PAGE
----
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Analysis | What Erdogan’s Unusual Economic Ideas Mean for Turkey

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Turkish President Recep Tayyip Erdogan is not the only politician who doesn’t like it when the country’s banks charge people relatively heavily to borrow money. What sets him apart is his unorthodox belief in low interest rates and determination to wrest control of monetary policy from central bankers. The result: A succession of benchmark rate cuts that has fueled runaway inflation and precipitated a collapse in the currency. 

1. What’s Erdogan’s beef with high interest rates?

He says that they slow economic growth and fuel inflation. The thesis has unnerved international investors for years. While the country’s spending and credit binge during the pandemic propelled growth, the economy has also suffered from double-digit inflation and unpredictable policy moves. He has also referred to Islamic proscriptions on usury as a basis for his policy.

2. Are his arguments reasonable?

The point about weaker growth is. When a central bank increases rates, banks are less able to borrow to maintain mandatory reserves and tend to lend at their own elevated rates. This makes loans for businesses rarer and more expensive and so can slow the economy. But Erdogan’s second notion — that elevated interest rates cause prices to rise — contradicts conventional economic theories. 

3. What’s the basis of Erdogan’s theory?

It’s likely that it’s partly based on his experience running businesses, mostly in the food industry, before his career as a politician took off. Many Turkish companies borrow relatively heavily to cover operating expenses, making volatility in borrowing costs a source of uncertainty and rate hikes an added expense. In Erdogan’s view, higher rates result in higher prices because businesses have to pass on increased costs to their customers. This makes assumptions that orthodox economists challenge, namely that interest rates make up a significant part of companies’ costs and that producers have sufficient pricing power to impose their will on consumers.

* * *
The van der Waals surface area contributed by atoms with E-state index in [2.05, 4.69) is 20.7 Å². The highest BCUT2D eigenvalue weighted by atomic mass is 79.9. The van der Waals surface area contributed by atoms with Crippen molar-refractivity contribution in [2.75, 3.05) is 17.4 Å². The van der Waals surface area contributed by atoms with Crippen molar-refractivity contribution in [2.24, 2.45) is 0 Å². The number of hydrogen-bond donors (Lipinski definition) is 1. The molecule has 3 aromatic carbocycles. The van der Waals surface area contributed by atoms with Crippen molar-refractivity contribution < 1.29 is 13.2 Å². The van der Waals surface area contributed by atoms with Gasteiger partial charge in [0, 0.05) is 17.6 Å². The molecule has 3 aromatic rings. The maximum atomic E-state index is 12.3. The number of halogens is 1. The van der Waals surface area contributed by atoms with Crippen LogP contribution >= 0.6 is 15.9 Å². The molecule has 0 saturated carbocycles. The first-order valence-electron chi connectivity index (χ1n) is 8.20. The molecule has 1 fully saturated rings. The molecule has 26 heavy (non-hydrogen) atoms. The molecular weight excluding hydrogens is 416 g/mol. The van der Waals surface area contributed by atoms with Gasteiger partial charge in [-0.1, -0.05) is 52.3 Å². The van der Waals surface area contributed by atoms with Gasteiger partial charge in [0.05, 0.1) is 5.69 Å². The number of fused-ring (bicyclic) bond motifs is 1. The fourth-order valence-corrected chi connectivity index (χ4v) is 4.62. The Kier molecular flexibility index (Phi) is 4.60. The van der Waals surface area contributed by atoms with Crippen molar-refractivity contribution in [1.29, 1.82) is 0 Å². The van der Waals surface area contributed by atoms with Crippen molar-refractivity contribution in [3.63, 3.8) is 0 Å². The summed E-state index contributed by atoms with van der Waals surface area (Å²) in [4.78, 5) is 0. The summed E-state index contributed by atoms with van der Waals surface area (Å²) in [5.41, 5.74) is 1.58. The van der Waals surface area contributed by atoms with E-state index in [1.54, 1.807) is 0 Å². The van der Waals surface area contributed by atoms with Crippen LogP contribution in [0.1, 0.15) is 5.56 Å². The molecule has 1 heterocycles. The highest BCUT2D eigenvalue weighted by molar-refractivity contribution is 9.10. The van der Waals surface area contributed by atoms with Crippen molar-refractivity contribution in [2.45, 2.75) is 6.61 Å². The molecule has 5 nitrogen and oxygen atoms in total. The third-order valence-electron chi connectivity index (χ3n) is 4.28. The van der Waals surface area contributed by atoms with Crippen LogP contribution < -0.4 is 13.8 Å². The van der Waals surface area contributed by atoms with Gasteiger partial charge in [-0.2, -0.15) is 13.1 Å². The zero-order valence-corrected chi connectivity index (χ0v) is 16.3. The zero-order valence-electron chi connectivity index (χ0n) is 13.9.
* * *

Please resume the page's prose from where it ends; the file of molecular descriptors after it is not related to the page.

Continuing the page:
4. Who agrees with Erdogan?

The argument is based on a theory by Yale University economist Irving Fisher on the relationship between inflation, nominal interest rates and real interest rates. Critics of the neo-Fisherites say that even if their theory had merit, it wouldn’t apply to an economy like Turkey’s, which suffers from chronically high inflation and is reliant on foreign funding. That’s because cutting interest rates reduces the return on investing in Turkish assets, and the local currency tends to weaken when foreigners decide to put their money elsewhere. That increases the cost of imported goods in liras and results in higher prices, or more inflation. 

5. What has Erdogan done to put his views into action?

Many central banks have raised borrowing costs to fight inflation after the pandemic. Turkey has gone the other way, cutting its benchmark interest rate by 7 percentage points to 12% in the 13 months to September. Over that period, the lira gradually weakened and inflation accelerated. The government increased the national minimum wage in December and July to limit the hit to households. This further inflamed prices, sending inflation to a 24-year high above 80% in August — the fourth highest among 120 countries tracked by Bloomberg. Erdogan has held firm, saying what Turkey needs is more investment, production and exports, not higher interest rates. 

6. What’s been the impact on financial markets?

Interest rates on commercial debt began to diverge from benchmark rates as lenders balked at offering ever-cheaper loans when the supply of short-term central bank funding was in doubt. In response, monetary authorities imposed rules to force banks to bring their loan rates closer to the benchmark. They were also obliged to increase their holdings of lira-denominated, fixed-rate government debt. As a result, the cost of lira debt fell, while yields on Turkey’s junk-rated dollar bonds went in the opposite direction. 

7. What’s it done to the economy?

Homes, cars and many essential goods became unaffordable for a swathe of Turkey’s 84 million population. Food inflation hit low earners, while the middle class saw a squeeze in living standards. On the flip side, economic growth outperformed Turkey’s peers and unemployment was relatively low due to an abundance of cheap labor. While the stock market rallied, keeping pace with inflation, bond investors have struggled to adjust to a world of 68% real negative yields. The lira hit an all-time low against the dollar in September, even though the central bank has spent an estimated $75 billion to prop up the currency this year, according to calculations by Bloomberg Economics. 

8. Could Erdogan reverse course?

Erdogan has signaled he’ll do whatever it takes to keep his low-rate policy intact. Finance Minister Nureddin Nebati told investors frustrated by low bond yields they can find good returns in Turkish stocks. With elections looming in 2023, Erdogan is wary of changing course and risking a blowout in borrowing rates that could inflict further pain on consumers. To shore up popular support, he announced a $50 billion project to increase home ownership, introduced a cap on rents, erased some student loans and promised another big minimum wage hike. He’s aware the economy is his biggest challenge, and economists aren’t ruling out a policy rethink after the elections. 

More stories like this are available on bloomberg.com

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